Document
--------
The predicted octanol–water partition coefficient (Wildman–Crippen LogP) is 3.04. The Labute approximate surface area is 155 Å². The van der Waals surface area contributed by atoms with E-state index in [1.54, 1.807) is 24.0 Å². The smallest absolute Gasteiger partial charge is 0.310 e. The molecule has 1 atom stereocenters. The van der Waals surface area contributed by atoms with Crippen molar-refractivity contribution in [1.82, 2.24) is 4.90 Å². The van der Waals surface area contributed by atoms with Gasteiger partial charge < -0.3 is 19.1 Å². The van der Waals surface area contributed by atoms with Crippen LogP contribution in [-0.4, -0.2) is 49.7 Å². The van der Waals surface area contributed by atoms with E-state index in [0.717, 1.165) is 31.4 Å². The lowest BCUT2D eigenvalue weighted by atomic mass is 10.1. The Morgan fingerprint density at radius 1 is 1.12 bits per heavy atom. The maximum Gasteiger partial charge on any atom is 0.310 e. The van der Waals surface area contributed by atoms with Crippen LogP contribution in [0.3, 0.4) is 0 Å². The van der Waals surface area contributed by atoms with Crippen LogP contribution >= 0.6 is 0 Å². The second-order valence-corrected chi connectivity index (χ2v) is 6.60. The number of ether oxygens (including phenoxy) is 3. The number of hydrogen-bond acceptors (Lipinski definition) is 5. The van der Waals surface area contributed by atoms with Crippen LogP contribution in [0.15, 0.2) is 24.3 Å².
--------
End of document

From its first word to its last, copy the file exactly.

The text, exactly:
The predicted octanol–water partition coefficient (Wildman–Crippen LogP) is 3.04. The Labute approximate surface area is 155 Å². The van der Waals surface area contributed by atoms with E-state index in [1.54, 1.807) is 24.0 Å². The smallest absolute Gasteiger partial charge is 0.310 e. The molecule has 1 atom stereocenters. The van der Waals surface area contributed by atoms with Crippen molar-refractivity contribution in [1.82, 2.24) is 4.90 Å². The van der Waals surface area contributed by atoms with Gasteiger partial charge < -0.3 is 19.1 Å². The van der Waals surface area contributed by atoms with Crippen LogP contribution in [-0.4, -0.2) is 49.7 Å². The van der Waals surface area contributed by atoms with E-state index in [0.717, 1.165) is 31.4 Å². The lowest BCUT2D eigenvalue weighted by atomic mass is 10.1. The Morgan fingerprint density at radius 1 is 1.12 bits per heavy atom. The maximum Gasteiger partial charge on any atom is 0.310 e. The van der Waals surface area contributed by atoms with Crippen LogP contribution in [0.3, 0.4) is 0 Å². The van der Waals surface area contributed by atoms with Crippen LogP contribution >= 0.6 is 0 Å². The second-order valence-corrected chi connectivity index (χ2v) is 6.60. The number of ether oxygens (including phenoxy) is 3. The number of hydrogen-bond acceptors (Lipinski definition) is 5. The van der Waals surface area contributed by atoms with Crippen LogP contribution in [0.15, 0.2) is 24.3 Å².